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The Benefits of Continuing Education for Personal Growth and Team Effectiveness

Putting an emphasis on adult learning might be the single most important focus for your team

Building a team of lifelong learners is crucial to the long-term success of your organization. Identifying staff who are eager to grow and providing them opportunities to do so will enable your team to thrive. The benefits of training and development (T+D) extend beyond the learners to include the entire enterprise, providing a return on investment.1 

Approaches and types of training and development

There are many options and approaches for both individual T+D plans as well as the team’s training/learning programs. Individual staff T+D plans should include training and how you’ll facilitate their professional development. This could include what certifications they aspire to, mentoring, job shadowing, coaching on soft skills, etc. Approaches for the training portions of both include in-person versus eLearning, individual vs. group training, and topic- or job-specific vs. lab-wide training. Each can be used effectively on their own or in tandem—it all depends on your staff’s learning needs combined with your lab’s organizational structure. 

What types of T+D will you provide? Some examples include:

  • Management (e.g., budgeting)
  • Leadership (e.g., motivation)
  • Technical training (e.g., operating the autoclave)
  • Softer power skills (e.g., active listening) 
  • Typical HR-mandated subjects (e.g., diversity, equity, and inclusion)
  • Lab safety/risk-related topics (e.g., chemical hygiene)

Are you going to use instructor-led or self-paced instruction? Should you use in-house resources or externally-provided training? Some of both internal and external sources  are often a best practice. Develop a cadre of lab staff skilled in various aspects of learning (e.g., how to perform daily lab inspections or proper disinfecting techniques) and encourage them to share their knowledge with others. Also, solicit proposals from consulting trainers on specialized topics as needed (e.g., the DOT hazardous materials shipping requirements or authorized servicing of lab equipment).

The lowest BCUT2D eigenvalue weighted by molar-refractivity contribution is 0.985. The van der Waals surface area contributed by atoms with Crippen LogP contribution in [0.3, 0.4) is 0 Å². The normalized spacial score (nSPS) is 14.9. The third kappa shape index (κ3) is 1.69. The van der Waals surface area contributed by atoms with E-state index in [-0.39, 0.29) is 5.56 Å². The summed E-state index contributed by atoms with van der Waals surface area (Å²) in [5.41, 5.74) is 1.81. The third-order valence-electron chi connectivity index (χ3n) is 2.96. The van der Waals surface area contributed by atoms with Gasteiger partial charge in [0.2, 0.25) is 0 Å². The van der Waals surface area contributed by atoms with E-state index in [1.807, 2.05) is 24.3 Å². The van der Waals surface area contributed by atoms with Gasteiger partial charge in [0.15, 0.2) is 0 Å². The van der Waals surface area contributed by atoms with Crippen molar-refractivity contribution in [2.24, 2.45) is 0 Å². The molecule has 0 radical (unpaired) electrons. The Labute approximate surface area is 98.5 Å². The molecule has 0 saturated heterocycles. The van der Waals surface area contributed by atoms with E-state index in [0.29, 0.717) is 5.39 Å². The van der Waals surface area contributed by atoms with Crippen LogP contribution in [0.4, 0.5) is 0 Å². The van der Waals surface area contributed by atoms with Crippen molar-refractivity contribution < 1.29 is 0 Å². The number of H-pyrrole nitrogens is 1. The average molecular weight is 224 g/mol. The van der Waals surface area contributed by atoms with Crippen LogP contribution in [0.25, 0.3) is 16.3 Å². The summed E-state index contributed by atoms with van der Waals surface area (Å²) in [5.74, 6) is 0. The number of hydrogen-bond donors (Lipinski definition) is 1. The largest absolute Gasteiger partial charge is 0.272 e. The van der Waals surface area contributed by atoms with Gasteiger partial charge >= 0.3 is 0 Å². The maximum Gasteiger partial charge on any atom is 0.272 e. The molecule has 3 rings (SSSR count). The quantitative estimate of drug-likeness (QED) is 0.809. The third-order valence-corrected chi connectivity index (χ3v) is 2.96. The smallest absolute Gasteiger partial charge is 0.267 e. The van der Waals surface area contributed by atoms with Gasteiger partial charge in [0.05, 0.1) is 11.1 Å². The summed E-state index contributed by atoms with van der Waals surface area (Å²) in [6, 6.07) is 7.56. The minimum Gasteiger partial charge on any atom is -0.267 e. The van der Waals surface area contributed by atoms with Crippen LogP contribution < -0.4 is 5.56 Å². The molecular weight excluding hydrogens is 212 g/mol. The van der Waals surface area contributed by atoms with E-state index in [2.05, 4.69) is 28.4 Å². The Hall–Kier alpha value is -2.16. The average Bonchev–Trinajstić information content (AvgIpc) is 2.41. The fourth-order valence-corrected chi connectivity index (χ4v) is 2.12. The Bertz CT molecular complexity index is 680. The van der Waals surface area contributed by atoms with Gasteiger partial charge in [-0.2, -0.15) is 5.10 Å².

Adult learning

Learning is often divided into three aspects: knowledge, skills, and attitudes (KSAs). As an example, consider a

List of 5 key learning aspects your lab needs
Lab Manager

typical autoclave. Do your staff know not to put bleach in it? Are they skilled at operating and troubleshooting it? Do they have a positive attitude toward using it regardless of the chore? Which of these is the most significant driver of behaviors? Our intent toward our attitude overrides knowledge and skills for behaviors and change.2 For a healthy attitude toward learning, American psychologist Carol Dweck   says that a growth mindset is key.3 

We are all self-directed adult learners. We want to decide what we’ll learn and do it in a way that works well for us. We want it to directly apply and meet our immediate needs and we enjoy sharing our expertise with others during learning activities. What don’t we like or want? To have training forced on us, that isn’t applicable to our needs, is dry or uninteresting, or for it to be something we “might need” in the future.

Ultimate learners are heutagogical; they learn without needing a teacher or guide. You want them on your team. They take on learning new things easily without being asked or told. Take the example of Jake*, a team member who strives to learn soft skills and teach them to others. This results in improved morale, team relations, and effectiveness. 

Benefits to individuals

Learning enables staff persons to develop, grow, gain new roles and soft skills, and lead a team. With professional development, we gain new competencies, advance as a manager, develop greater empathy, and help with team effectiveness. Certifications are often attainable for advanced learning. Many exist, such as lab management, project management, chemical hygiene, equipment maintenance, etc.

Retention and employability often increase with training. Lab safety and risk can improve. Frances is promoted to chemical safety specialist and takes on more duties with her in-house T+D plan. She then prevents lab incidents, helps others, and makes meaningful contributions to the team.     Frank, a scientist, learns data validation. He becomes 100 percent billable, can teach/train others, and it helps with his certification exam.